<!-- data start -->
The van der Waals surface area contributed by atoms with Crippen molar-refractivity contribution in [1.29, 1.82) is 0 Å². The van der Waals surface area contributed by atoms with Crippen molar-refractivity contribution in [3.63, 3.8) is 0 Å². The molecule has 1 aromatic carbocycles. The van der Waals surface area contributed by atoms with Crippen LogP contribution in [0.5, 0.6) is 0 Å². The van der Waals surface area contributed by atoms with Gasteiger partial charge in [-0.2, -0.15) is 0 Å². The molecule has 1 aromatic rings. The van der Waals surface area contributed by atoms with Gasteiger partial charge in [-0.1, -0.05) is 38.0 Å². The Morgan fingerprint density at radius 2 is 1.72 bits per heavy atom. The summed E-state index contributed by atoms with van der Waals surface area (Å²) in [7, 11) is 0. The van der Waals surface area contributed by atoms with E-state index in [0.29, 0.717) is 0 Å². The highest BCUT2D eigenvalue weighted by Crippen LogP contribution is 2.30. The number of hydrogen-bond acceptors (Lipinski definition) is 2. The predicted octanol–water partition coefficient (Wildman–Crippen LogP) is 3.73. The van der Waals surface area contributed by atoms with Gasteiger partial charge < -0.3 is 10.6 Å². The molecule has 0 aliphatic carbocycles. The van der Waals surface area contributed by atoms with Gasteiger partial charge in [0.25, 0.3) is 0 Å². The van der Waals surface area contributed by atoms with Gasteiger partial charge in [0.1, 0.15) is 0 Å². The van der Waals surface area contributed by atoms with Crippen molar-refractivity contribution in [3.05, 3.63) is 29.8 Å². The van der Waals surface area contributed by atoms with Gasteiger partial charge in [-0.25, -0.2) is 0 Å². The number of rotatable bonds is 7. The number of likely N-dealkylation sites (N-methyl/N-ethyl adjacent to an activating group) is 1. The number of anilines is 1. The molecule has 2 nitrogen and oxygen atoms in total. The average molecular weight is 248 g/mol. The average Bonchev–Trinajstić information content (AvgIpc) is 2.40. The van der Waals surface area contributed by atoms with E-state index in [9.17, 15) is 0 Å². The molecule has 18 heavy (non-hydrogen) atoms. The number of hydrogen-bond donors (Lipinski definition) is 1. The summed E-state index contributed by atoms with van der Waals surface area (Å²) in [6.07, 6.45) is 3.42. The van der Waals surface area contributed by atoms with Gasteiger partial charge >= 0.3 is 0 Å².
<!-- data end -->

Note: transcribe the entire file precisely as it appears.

The van der Waals surface area contributed by atoms with Crippen molar-refractivity contribution in [1.29, 1.82) is 0 Å². The van der Waals surface area contributed by atoms with Crippen molar-refractivity contribution in [3.63, 3.8) is 0 Å². The molecule has 1 aromatic carbocycles. The van der Waals surface area contributed by atoms with Crippen LogP contribution in [0.5, 0.6) is 0 Å². The van der Waals surface area contributed by atoms with Gasteiger partial charge in [-0.2, -0.15) is 0 Å². The molecule has 1 aromatic rings. The van der Waals surface area contributed by atoms with Gasteiger partial charge in [-0.1, -0.05) is 38.0 Å². The Morgan fingerprint density at radius 2 is 1.72 bits per heavy atom. The summed E-state index contributed by atoms with van der Waals surface area (Å²) in [7, 11) is 0. The van der Waals surface area contributed by atoms with E-state index in [0.29, 0.717) is 0 Å². The highest BCUT2D eigenvalue weighted by Crippen LogP contribution is 2.30. The number of hydrogen-bond acceptors (Lipinski definition) is 2. The predicted octanol–water partition coefficient (Wildman–Crippen LogP) is 3.73. The van der Waals surface area contributed by atoms with Gasteiger partial charge < -0.3 is 10.6 Å². The molecule has 0 aliphatic carbocycles. The van der Waals surface area contributed by atoms with Gasteiger partial charge in [0.25, 0.3) is 0 Å². The van der Waals surface area contributed by atoms with Gasteiger partial charge in [0.1, 0.15) is 0 Å². The van der Waals surface area contributed by atoms with Crippen molar-refractivity contribution in [3.05, 3.63) is 29.8 Å². The van der Waals surface area contributed by atoms with Gasteiger partial charge in [-0.25, -0.2) is 0 Å². The number of rotatable bonds is 7. The number of likely N-dealkylation sites (N-methyl/N-ethyl adjacent to an activating group) is 1. The number of anilines is 1. The molecule has 2 nitrogen and oxygen atoms in total. The average molecular weight is 248 g/mol. The average Bonchev–Trinajstić information content (AvgIpc) is 2.40. The van der Waals surface area contributed by atoms with E-state index in [9.17, 15) is 0 Å². The molecule has 18 heavy (non-hydrogen) atoms. The number of hydrogen-bond donors (Lipinski definition) is 1. The summed E-state index contributed by atoms with van der Waals surface area (Å²) in [6.07, 6.45) is 3.42. The van der Waals surface area contributed by atoms with Gasteiger partial charge >= 0.3 is 0 Å².